Computers have made a triumphal entry into education in the past decade, and only a dyed-in-the wool Luddite would deny that they have brought significant benefits to teachers and students alike. However, an uncritical use of computers can be just as disadvantageous to students as a refusal to have anything to do with them. In this article I discuss some of the ways that computers can be used in English language teaching, with a view to helping colleagues make the most of the opportunities they offer to ESL students.
It is helpful to think of the computer as having the following main roles in the language classroom:
Computer as teacher. In the early days of computers and programmed learning, some students sat at a terminal for extended periods following an individualized learning program. Although we have come a long way from the rather naïve thought, held by some at that time, that the computer could eventually come to replace the teacher, there has been a return to a much more sophisticated kind of computerized teaching using multimedia CD ROMS. In such programs, students can listen to dialogues or watch video clips. They can click on pictures to call up the names of the objects they see. They can speak into the microphone and immediately hear a recording of what they have said. The program can keep a record of their progress, e.g. the vocabulary learned, and offer remedial help if necessary. Many of these CD ROM programs are offered as complete language courses. They require students to spend hours on their own in front of the computer screen, usually attached to a microphone headset. For this reason alone I prefer not to use them in my language teaching. Another of their serious drawbacks, in my view, is the fact that in many cases the course content and sequence is fixed. The teacher has no chance to include materials that are of interest and importance to the particular students in his or her class.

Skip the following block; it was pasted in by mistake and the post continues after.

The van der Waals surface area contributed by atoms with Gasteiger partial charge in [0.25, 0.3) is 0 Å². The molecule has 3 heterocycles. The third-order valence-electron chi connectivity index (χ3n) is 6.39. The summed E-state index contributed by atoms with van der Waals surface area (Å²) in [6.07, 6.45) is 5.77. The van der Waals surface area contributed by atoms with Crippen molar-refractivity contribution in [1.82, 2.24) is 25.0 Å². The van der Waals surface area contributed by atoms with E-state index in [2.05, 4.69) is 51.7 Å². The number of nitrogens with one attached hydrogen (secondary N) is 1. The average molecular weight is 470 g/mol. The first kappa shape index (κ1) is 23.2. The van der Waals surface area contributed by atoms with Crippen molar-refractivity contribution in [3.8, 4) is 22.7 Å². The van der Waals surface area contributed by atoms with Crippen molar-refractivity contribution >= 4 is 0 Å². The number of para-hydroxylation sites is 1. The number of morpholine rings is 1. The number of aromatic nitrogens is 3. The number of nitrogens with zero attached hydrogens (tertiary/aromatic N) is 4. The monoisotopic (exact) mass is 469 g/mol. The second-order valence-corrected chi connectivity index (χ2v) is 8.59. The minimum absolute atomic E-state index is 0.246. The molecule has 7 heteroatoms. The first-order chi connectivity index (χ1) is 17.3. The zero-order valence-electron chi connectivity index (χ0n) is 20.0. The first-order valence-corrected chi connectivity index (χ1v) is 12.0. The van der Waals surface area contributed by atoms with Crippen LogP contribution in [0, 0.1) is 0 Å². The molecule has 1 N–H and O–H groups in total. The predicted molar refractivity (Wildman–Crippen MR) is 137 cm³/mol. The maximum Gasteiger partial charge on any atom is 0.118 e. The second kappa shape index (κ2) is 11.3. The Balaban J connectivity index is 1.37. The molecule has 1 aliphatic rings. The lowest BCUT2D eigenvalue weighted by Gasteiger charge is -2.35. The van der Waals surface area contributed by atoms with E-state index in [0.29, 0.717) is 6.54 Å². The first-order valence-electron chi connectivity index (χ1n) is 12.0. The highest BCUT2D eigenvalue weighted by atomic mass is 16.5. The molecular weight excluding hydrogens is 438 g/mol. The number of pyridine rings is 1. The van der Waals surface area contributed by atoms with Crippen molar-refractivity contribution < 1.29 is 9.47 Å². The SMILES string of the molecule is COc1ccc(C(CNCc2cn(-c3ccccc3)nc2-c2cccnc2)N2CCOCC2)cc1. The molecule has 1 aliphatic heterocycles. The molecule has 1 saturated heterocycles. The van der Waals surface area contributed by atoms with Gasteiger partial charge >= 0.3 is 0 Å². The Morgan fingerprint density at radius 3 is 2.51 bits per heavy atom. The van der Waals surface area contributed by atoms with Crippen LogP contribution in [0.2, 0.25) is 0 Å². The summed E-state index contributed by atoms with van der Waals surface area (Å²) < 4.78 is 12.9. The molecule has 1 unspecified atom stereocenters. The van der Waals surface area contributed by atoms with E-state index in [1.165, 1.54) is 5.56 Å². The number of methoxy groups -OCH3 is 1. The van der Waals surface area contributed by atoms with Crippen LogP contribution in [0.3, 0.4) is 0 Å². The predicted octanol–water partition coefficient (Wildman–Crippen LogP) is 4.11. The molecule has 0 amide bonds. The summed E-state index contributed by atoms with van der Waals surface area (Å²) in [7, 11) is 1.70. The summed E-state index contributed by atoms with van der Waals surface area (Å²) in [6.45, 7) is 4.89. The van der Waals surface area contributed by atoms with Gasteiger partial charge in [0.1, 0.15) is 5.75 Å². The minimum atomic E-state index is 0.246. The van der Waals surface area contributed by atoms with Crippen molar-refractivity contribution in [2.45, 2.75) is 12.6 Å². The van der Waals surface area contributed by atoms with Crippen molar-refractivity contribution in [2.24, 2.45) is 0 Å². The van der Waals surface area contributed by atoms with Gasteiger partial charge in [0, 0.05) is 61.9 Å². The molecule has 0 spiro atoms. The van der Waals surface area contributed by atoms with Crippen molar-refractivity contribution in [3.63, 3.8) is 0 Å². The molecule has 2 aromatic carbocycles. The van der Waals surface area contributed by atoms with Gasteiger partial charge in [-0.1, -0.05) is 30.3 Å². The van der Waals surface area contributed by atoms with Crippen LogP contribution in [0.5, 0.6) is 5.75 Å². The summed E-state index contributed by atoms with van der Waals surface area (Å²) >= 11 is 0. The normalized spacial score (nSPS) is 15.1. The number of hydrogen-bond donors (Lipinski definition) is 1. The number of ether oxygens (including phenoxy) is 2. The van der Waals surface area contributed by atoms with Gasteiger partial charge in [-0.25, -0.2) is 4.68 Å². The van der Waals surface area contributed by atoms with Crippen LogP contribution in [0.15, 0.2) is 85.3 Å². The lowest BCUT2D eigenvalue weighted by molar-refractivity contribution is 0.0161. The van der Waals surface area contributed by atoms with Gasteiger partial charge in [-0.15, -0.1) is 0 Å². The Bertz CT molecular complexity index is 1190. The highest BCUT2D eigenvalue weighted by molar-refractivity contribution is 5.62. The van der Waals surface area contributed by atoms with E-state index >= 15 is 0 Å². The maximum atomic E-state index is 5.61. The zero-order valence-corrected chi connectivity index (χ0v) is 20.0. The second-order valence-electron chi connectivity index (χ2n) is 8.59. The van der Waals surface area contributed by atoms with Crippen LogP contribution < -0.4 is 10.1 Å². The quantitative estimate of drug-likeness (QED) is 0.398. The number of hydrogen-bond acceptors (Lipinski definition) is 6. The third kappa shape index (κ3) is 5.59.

As an alternative to large CD ROM packages, there is an increasing number of useful sites on the World Wide Web, where students can get instruction and practice in language skills such as reading, listening and writing. Some examples.
Computer as a tester. The computer is very good at what is known as drill and practice; it will tirelessly present the learner with questions and announce if the answer is right or wrong. In its primitive manifestations in this particular role in language teaching, it has been rightly criticised. The main reason for the criticism is simple: many early drill and practice programs were very unsophisticated; either multiple-choice or demanding a single word answer. They were not programmed to accept varying input and the only feedback they gave was Right or Wrong. So for example, if the computer expected the answer "does not" and the student typed "doesn't" or " doesnot" or " does not ", she would have been told she was wrong without any further comment. It is not surprising that such programs gave computers a bad name with many language teachers. Unfortunately, there are now very many of these primitive drill and kill programs flooding the Internet.